Oct 25, 2019

Snapchat is a cautionary tale against leaving unicorns for dead

Illustration: Sarah Grillo/Axios

Before Lyft or Uber or WeWork, there was Snapchat. A red-hot, multi-billion dollar startup that melted upon contact with the public markets.

Why it matters: It's a cautionary tale for those who are quick to leave the 2019 cohort for dead. Snap shared many of the unfavorable traits of those that would follow. Giant losses, unclear path to profitability, and a CEO whose hubris and poor communication skills had damaged both morale and product development.

  • It went public in early 2017 at $17 per share, sinking below $5 per share by the end of 2018. To say there was pessimism about Snap's future would be overstating it, since few people still cared enough to consider an opinion. Dead unicorn walking.

The state of play: Since then, however, Snap has clawed its way back. It finally mastered Android, significantly increased its revenue-per-user, and CEO Evan Spiegel learned to listen, delegate, and be transparent.

  • Shares briefly topped their IPO price in July and, while only at $13.40 as of this writing, the company just crushed analyst expectations for Q3.

What's next: Snap still faces massive challenges, squeezed between incumbent Instagram and an insurgent TikTok, and too many employees remain underwater on their stock options.

  • But its falling knife did rebound and should remind all of us that long-term outcomes needn't be memorialized in the moment.

Go deeper: Snapchat adds 7 million daily active users

Go deeper

Coronavirus dashboard

Illustration: Aïda Amer/Axios

  1. Global: Total confirmed cases as of 3 a.m. ET: 5,410,228 — Total deaths: 345,105 — Total recoveries — 2,169,005Map.
  2. U.S.: Total confirmed cases as of 3 a.m. ET: 1,643,499 — Total deaths: 97,722 — Total recoveries: 366,736 — Total tested: 14,163,915Map.
  3. World: White House announces travel restrictions on Brazil, coronavirus hotspot in Southern Hemisphere Over 100 coronavirus cases in Germany tied to single day of church services — Boris Johnson backs top aide amid reports that he broke U.K. lockdown while exhibiting symptoms.
  4. Public health: Officials are urging Americans to wear masks headed into Memorial Day weekend Report finds "little evidence" coronavirus under control in most statesHurricanes, wildfires, the flu could strain COVID-19 response
  5. Economy: White House economic adviser Kevin Hassett says it's possible the unemployment rate could still be in double digits by November's election — Public employees brace for layoffs.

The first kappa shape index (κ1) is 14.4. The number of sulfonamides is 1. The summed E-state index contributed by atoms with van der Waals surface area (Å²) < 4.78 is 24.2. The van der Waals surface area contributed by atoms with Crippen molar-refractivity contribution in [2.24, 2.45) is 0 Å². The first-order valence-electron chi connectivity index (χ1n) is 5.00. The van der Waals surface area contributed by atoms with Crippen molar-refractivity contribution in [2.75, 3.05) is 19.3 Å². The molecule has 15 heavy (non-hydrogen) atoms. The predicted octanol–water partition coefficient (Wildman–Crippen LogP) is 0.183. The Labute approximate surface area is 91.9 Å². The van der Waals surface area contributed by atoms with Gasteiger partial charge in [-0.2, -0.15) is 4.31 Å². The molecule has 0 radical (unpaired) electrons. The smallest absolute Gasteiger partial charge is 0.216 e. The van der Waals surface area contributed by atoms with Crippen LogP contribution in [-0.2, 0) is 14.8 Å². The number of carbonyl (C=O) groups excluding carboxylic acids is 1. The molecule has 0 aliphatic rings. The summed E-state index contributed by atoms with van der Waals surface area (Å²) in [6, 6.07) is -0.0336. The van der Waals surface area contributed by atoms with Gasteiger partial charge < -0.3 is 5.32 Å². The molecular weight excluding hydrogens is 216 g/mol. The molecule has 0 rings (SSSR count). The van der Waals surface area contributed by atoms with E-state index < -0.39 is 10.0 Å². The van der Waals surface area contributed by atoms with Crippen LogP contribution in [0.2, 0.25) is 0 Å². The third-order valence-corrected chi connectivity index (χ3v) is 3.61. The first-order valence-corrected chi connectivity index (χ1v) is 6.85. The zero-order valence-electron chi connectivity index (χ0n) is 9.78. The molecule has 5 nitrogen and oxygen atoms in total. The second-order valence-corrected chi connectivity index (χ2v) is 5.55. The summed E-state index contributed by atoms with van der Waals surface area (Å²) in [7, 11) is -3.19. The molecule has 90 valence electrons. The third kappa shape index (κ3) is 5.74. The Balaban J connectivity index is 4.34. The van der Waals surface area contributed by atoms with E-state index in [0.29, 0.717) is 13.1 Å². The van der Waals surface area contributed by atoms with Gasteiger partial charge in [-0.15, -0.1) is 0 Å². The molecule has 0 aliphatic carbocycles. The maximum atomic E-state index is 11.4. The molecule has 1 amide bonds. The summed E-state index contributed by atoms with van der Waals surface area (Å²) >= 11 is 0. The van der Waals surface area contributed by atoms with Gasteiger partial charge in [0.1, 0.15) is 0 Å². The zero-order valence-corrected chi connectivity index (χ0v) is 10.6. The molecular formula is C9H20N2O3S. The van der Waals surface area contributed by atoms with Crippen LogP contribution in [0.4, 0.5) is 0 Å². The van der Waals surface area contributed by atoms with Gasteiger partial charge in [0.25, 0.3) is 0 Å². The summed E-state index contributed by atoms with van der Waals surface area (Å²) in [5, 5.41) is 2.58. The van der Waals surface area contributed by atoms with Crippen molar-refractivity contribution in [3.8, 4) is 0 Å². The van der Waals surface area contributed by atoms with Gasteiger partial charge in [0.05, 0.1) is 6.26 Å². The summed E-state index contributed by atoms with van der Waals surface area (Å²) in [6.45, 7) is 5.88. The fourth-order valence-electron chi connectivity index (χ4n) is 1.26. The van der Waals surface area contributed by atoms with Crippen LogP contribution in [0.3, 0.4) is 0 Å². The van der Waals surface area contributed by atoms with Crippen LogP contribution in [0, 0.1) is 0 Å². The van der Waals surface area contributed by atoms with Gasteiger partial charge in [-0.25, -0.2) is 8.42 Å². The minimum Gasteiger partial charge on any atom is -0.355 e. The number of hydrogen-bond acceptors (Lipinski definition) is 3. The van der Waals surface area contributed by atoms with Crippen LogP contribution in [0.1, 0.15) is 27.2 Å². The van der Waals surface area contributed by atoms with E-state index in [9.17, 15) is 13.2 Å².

6. Federal government: Trump attacks a Columbia University study that suggests earlier lockdown could have saved 36,000 American lives.
  7. What should I do? Hydroxychloroquine questions answeredTraveling, asthma, dishes, disinfectants and being contagiousMasks, lending books and self-isolatingExercise, laundry, what counts as soap — Pets, moving and personal healthAnswers about the virus from Axios expertsWhat to know about social distancingHow to minimize your risk.
  8. Other resources: CDC on how to avoid the virus, what to do if you get it, the right mask to wear.

Subscribe to Mike Allen's Axios AM to follow our coronavirus coverage each morning from your inbox.

Updated 2 hours ago - Politics & Policy

U.S. coronavirus updates

Data: The Center for Systems Science and Engineering at Johns Hopkins; Map: Andrew Witherspoon/Axios. This graphic includes "probable deaths" that New York City began reporting on April 14.

The CDC is warning of potentially "aggressive rodent behavior" amid a rise in reports of rat activity in several areas, as the animals search further for food while Americans stay home more during the coronavirus pandemic.

By the numbers: More than 97,700 people have died from COVID-19 and over 1.6 million have tested positive in the U.S. Over 366,700 Americans have recovered and more than 14.1 million tests have been conducted.

World coronavirus updates

Data: The Center for Systems Science and Engineering at Johns Hopkins; Map: Axios Visuals

Japan's economy minister outlined plans on Monday to end the nationwide state of emergency as the number of new novel coronavirus cases continues to decline to fewer than 50 a day, per Bloomberg. Japan has reported 16,550 cases and 820 deaths.

By the numbers: Over 5.4 million people have tested positive for the virus as of Monday, and more than 2.1 million have recovered. The U.S. has reported the most cases in the world (over 1.6 million from 13.7 million tests). The U.K. is reporting over 36,800 deaths from the coronavirus — the most fatalities outside the U.S.